Collapsed airline's aircraft, headquarters and maintenance base are up for auction

A liquidation sale of Ansett's assets will start on 12 March following the 66-year-old airline's collapse a week earlier. Ansett ceased flying on 4 March after the Tesna consortium withdrew its bid for the airline late last month (Flight International, 5-11 March).

Of the 82 mainline aircraft, only 29 were owned by Ansett, with the remainder under finance or operating leases. Owned aircraft include 11 BAe 146-300s, five BAe 146-100s, five Boeing 767-200s and several smaller regional aircraft, including Fokker F28s, already de-commissioned because of new noise regulations.

Ansett's corporate headquarters, an 11-storey building in central Melbourne, valued at A$30-35 million ($16-18.5 million), will also go under the hammer. The carrier's maintenance base at Melbourne airport, in which Qantas has shown an interest, could fetch A$15-20 million; other Melbourne airport infrastructure, spare engines, rotable parts and consumables are possibly worth A$100 million. Ansett also has leases on terminal facilities at airports including Brisbane, Melbourne and Sydney.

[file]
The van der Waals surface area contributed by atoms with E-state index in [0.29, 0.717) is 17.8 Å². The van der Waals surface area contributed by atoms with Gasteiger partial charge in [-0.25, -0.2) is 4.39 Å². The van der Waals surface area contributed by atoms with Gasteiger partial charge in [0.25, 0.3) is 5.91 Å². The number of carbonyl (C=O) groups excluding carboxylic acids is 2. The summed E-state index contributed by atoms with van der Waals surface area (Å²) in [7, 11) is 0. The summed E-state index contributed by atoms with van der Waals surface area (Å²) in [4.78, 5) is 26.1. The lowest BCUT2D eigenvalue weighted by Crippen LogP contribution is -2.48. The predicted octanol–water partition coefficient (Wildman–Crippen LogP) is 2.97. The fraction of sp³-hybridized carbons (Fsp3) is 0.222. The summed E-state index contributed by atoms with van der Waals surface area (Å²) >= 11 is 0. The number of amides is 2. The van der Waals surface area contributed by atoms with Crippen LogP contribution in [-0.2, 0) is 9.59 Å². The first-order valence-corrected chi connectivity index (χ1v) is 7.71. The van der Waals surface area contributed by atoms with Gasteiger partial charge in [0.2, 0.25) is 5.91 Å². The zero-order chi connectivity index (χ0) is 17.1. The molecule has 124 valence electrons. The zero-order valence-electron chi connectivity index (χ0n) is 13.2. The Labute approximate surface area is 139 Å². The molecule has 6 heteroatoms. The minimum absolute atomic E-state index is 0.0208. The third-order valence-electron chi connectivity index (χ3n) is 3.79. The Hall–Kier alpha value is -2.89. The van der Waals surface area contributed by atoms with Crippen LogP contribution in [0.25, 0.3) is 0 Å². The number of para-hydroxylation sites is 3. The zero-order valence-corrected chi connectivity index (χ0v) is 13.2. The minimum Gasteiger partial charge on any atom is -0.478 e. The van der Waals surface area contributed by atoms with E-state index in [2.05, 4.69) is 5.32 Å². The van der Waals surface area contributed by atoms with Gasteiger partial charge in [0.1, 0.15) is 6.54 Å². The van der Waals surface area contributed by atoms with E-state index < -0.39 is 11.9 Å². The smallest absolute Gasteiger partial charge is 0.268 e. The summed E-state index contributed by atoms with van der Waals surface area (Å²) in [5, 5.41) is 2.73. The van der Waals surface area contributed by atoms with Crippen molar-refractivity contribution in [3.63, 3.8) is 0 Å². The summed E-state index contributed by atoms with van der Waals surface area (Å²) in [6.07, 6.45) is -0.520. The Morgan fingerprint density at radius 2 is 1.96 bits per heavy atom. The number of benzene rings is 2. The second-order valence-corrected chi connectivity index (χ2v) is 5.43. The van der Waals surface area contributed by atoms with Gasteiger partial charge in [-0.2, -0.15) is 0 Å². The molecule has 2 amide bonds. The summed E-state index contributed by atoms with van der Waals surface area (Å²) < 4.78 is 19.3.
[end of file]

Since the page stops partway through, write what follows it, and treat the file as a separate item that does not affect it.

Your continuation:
Meanwhile, Aeropelican Air Services, the formerly Ansett-owned intercity shuttle operating between Sydney and neighbouring Newcastle, has been acquired from the Ansett and Aeropelican administrators for an undisclosed sum by IAP, a Sydney-based airline operator. IAP's Horizon Airlines operates 10 BAe 748s and Fairchild Metros on cargo and charter airline services for Australian Air Express, a joint venture between Qantas and Australia Post. Horizon intends to rebuild Aeropelican, which operates five de Havilland Twin Otters.

The Australian Securities and Investments Commission (ASIC) says it has no realistic prospect of prosecuting former Ansett directors, most of whom were Air New Zealand (ANZ) board members, for breach of their general duties of care or insolvent trading. ASIC, which has been investigating the Ansett collapse since last September, says factors contributing to its conclusion include steps taken by Ansett directors to obtain financial support from ANZ, including a non-binding assurance of funds for A$400 million for working capital commitments last August. ASIC says it will now investigate whether ANZ adequately informed the market of Ansett's financial position.

Source: Flight International